22.Article 26 of the Convention provides for the recognition of both full and simple adoptions, but does not prejudice the application of any legal provision in force in the Contracting State if it is more favourable to the child. By the amendment to Article 39(1) noted above, all Convention adoptions will be recognised as full adoptions. However a new paragraph (3A) is inserted into Article 40 of the 1987 Order by Section 4(3). This provides a mechanism whereby the High Court may give a direction with regard to the child’s status if this is more favourable to the child. The Court may thus direct that Article 40(2) shall not apply or shall not apply to the extent specified in the direction.

23.Situations where a court may be called upon to give a direction might include cases where the birth parents come into unexpected money.

Section 5 - Annulment etc of Convention adoptions

24.Section 5 inserts a new Article 55A into the 1987 Order. This permits the High Court to annul (on application) a Convention adoption or a Convention adoption order on the ground that the particular adoption or order is contrary to public policy, or that the authority, which purported to authorise the adoption, was not so authorised. The effect of any annulment will be that the adoption will cease to have effect in Northern Ireland. Similar provision is made for overseas adoptions and determinations not covered by the Convention.

25.This amendment also provides that the validity of a Convention adoption, a Convention adoption order, an overseas adoption or determination shall not be challenged in any court in Northern Ireland, except by means of an application under Article 55A.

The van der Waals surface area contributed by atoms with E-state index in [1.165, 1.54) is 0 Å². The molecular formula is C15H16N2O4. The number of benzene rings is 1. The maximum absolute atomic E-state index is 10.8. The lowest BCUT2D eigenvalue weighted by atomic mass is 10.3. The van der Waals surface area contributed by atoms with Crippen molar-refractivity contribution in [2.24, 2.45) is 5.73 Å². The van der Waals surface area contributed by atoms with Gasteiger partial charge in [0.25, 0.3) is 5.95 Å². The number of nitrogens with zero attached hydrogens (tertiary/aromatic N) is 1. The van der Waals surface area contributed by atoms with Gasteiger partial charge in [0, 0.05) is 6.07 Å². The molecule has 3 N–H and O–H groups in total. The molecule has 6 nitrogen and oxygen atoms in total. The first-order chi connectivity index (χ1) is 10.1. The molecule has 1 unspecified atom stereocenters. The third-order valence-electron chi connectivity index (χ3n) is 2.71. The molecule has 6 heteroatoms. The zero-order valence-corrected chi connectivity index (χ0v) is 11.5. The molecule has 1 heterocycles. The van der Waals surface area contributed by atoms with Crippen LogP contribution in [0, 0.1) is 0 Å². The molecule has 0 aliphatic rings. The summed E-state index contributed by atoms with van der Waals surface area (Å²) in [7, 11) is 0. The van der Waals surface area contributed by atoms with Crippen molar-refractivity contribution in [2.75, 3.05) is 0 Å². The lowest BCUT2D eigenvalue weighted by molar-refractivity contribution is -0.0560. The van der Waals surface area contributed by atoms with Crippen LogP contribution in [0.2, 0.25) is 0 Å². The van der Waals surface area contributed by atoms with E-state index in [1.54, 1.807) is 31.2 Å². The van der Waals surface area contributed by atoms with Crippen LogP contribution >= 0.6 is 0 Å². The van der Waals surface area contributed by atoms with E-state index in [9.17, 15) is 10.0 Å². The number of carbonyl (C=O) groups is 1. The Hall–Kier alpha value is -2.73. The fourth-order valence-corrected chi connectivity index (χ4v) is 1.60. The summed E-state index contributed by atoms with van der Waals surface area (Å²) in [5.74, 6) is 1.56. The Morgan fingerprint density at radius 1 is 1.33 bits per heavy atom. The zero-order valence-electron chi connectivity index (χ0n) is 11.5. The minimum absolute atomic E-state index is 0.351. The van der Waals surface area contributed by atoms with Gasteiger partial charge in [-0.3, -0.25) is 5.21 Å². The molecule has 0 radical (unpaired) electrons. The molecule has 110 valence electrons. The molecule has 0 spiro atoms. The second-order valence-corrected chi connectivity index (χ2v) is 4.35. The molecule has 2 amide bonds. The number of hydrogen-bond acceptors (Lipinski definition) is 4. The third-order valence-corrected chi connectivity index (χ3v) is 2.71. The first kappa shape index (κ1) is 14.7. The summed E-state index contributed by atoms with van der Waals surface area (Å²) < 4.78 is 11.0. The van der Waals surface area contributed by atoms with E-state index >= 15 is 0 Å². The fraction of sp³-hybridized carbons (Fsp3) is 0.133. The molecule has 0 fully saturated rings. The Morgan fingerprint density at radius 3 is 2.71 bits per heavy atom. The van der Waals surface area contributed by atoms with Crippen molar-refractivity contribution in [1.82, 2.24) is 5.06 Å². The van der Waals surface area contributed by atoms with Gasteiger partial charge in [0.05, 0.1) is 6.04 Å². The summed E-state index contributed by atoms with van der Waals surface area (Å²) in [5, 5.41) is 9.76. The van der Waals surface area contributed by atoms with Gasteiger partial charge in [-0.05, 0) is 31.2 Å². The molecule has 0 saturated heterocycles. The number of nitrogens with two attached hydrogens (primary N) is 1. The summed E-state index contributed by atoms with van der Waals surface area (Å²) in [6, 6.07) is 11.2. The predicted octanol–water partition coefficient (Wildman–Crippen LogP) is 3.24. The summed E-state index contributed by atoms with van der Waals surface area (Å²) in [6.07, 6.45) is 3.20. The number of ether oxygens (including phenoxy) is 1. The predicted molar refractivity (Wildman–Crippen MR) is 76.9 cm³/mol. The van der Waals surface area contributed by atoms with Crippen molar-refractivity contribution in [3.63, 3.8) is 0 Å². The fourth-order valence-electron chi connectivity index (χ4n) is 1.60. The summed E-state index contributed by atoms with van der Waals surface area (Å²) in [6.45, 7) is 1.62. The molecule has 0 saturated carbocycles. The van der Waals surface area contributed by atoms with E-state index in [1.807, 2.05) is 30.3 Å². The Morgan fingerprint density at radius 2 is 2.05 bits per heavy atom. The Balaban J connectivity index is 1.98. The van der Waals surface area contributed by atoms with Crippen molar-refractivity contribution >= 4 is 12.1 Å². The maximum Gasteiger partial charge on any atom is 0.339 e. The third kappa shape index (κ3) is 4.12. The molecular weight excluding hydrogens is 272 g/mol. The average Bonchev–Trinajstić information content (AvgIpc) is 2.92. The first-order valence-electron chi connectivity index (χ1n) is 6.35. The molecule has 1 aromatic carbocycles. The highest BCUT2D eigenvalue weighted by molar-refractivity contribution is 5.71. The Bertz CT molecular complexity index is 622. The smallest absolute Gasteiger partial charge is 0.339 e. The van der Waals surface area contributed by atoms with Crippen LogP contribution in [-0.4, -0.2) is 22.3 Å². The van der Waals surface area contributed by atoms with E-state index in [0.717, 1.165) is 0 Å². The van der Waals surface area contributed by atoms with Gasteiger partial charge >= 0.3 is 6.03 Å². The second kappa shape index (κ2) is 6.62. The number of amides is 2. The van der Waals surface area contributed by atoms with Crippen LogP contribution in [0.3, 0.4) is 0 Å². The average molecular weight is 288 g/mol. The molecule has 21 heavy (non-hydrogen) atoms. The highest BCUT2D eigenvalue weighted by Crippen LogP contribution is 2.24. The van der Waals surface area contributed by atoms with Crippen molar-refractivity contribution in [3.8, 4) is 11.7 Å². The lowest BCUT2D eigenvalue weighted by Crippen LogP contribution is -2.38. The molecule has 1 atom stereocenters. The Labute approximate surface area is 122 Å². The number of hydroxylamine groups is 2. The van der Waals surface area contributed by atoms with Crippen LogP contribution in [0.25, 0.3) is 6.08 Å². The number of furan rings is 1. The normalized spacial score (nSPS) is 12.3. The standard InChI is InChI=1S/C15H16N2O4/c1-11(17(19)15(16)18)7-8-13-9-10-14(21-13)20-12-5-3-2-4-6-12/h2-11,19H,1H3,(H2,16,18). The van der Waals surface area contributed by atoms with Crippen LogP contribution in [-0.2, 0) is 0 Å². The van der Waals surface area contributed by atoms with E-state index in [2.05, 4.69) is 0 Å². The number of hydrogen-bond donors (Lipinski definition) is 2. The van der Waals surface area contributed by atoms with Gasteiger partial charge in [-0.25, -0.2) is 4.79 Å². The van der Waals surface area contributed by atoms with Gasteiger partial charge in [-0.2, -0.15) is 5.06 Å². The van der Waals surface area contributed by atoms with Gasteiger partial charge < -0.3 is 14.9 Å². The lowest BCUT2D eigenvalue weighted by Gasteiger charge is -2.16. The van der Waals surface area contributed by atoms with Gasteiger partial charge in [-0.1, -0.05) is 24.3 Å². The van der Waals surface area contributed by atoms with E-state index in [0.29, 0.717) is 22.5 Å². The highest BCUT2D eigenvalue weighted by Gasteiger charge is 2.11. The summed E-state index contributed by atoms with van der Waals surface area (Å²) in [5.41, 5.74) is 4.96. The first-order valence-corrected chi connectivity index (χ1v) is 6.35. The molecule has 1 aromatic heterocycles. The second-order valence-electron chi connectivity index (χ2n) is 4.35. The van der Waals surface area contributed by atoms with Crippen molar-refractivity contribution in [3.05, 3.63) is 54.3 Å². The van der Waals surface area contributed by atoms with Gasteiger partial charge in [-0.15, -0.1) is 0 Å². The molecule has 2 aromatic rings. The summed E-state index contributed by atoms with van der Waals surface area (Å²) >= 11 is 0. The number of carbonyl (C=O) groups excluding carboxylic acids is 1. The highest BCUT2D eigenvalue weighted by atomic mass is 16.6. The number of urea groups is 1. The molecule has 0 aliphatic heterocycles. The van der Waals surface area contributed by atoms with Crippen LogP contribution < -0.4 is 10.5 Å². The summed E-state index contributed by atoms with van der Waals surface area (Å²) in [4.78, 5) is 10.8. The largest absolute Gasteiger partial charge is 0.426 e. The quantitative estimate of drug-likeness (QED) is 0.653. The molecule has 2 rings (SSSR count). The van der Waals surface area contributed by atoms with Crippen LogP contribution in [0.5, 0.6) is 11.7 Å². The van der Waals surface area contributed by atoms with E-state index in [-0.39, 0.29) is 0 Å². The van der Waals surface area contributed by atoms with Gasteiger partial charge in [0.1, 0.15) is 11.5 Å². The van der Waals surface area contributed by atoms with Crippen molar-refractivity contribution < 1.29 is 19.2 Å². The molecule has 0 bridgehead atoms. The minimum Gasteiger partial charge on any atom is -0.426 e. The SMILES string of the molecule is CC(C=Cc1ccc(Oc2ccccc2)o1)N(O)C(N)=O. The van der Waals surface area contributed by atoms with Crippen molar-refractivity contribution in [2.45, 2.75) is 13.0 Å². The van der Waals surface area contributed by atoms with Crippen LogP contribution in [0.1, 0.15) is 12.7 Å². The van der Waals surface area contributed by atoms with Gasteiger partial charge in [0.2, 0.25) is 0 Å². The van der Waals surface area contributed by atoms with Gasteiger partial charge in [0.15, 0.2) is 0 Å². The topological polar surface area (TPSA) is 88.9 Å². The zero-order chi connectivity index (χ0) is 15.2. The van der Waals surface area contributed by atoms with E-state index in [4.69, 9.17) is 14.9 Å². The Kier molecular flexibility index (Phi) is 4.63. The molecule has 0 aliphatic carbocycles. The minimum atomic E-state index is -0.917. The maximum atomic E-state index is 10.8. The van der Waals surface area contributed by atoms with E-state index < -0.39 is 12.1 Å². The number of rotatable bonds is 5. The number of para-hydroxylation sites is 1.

26.Section 5 also inserts a new Article 55B into the 1987 Order. This contains supplementary provisions to Article 55A. It concerns the manner of applications to the High Court and how the court is to gauge the competence of an authority which purported to authorise an adoption as referred to in Article 55A. In this regard the court is to be bound by any finding of fact by the authority in relation to its competence.

Section 6 - Meaning of 'Convention adoption' and related expressions in 1987 Order

27.Section 6provides for amendments to be made to Article 2 of the 1987 Order which sets out definitions of terms used in that Order.

28.The “Convention” is defined as meaning the 1993 Convention. A “Convention adoption” is an adoption effected outside the United Kingdom, the Channel Islands and the Isle of Man under the 1993 Convention and which has been certified under Article 23(1) of the Convention dealing with the recognition and effects of adoption. The latter requires that where an adoption has been certified by the competent authority of the State of the adoption as having been made in accordance with the Convention, the adoption shall be recognised under the law of the other Contracting States. The certificate is to specify when and by whom the agreements under Article 17(c) of the Convention were given.

29.Article 17(c) of the Convention falls under the general heading of the duties of Central Authorities and accredited bodies and requires the Central Authorities of both States to have agreed that the adoption may take place. Agreement will only be given by each Central Authority if it is satisfied that the requirements of the relevant Articles of the Convention for which each is responsible have been met. A “Convention adoption order” is an adoption order made in Northern Ireland as a convention adoption.

Intercountry Adoptions - Sections 7 to 11

Section 7 - Adoption service to include intercountry adoptions etc

30.Section 7 provides for a new paragraph (2A) to be added to Article 3 of the 1987 Order. Article 3 requires each HSS Trust to maintain an Adoption Service for its area. The amendment provides that the adoption service shall include the adoption of children wherever they may be habitually resident and effected under the law of any country or territory. This amendment makes clear that the adoption service is a comprehensive service which is intended to include both domestic and intercountry adoption.